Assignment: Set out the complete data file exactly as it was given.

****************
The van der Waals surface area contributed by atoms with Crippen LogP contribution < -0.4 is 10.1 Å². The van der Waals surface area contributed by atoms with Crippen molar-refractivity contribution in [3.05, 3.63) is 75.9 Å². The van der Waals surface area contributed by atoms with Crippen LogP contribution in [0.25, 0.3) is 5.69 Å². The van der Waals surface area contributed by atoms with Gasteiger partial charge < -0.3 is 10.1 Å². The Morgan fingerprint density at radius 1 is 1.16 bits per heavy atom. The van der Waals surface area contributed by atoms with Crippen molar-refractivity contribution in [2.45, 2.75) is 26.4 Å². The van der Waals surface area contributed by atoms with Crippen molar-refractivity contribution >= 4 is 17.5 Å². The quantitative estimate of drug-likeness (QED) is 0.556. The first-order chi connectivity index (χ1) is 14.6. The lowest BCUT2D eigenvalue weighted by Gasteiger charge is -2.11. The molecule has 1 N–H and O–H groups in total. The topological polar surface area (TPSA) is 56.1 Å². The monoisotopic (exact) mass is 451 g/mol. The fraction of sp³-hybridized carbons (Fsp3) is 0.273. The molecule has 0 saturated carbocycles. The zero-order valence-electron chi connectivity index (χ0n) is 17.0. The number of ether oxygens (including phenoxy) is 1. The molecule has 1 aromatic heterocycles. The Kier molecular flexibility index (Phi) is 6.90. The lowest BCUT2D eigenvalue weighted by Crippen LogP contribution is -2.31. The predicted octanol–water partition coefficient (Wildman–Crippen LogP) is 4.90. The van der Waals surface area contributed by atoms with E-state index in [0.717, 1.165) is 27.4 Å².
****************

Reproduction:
The van der Waals surface area contributed by atoms with Crippen LogP contribution < -0.4 is 10.1 Å². The van der Waals surface area contributed by atoms with Crippen molar-refractivity contribution in [3.05, 3.63) is 75.9 Å². The van der Waals surface area contributed by atoms with Crippen LogP contribution in [0.25, 0.3) is 5.69 Å². The van der Waals surface area contributed by atoms with Gasteiger partial charge < -0.3 is 10.1 Å². The Morgan fingerprint density at radius 1 is 1.16 bits per heavy atom. The van der Waals surface area contributed by atoms with Crippen molar-refractivity contribution in [2.45, 2.75) is 26.4 Å². The van der Waals surface area contributed by atoms with Crippen molar-refractivity contribution >= 4 is 17.5 Å². The quantitative estimate of drug-likeness (QED) is 0.556. The first-order chi connectivity index (χ1) is 14.6. The lowest BCUT2D eigenvalue weighted by Gasteiger charge is -2.11. The molecule has 1 N–H and O–H groups in total. The topological polar surface area (TPSA) is 56.1 Å². The monoisotopic (exact) mass is 451 g/mol. The fraction of sp³-hybridized carbons (Fsp3) is 0.273. The molecule has 0 saturated carbocycles. The zero-order valence-electron chi connectivity index (χ0n) is 17.0. The number of ether oxygens (including phenoxy) is 1. The molecule has 1 aromatic heterocycles. The Kier molecular flexibility index (Phi) is 6.90. The lowest BCUT2D eigenvalue weighted by Crippen LogP contribution is -2.31. The predicted octanol–water partition coefficient (Wildman–Crippen LogP) is 4.90. The van der Waals surface area contributed by atoms with E-state index in [0.717, 1.165) is 27.4 Å².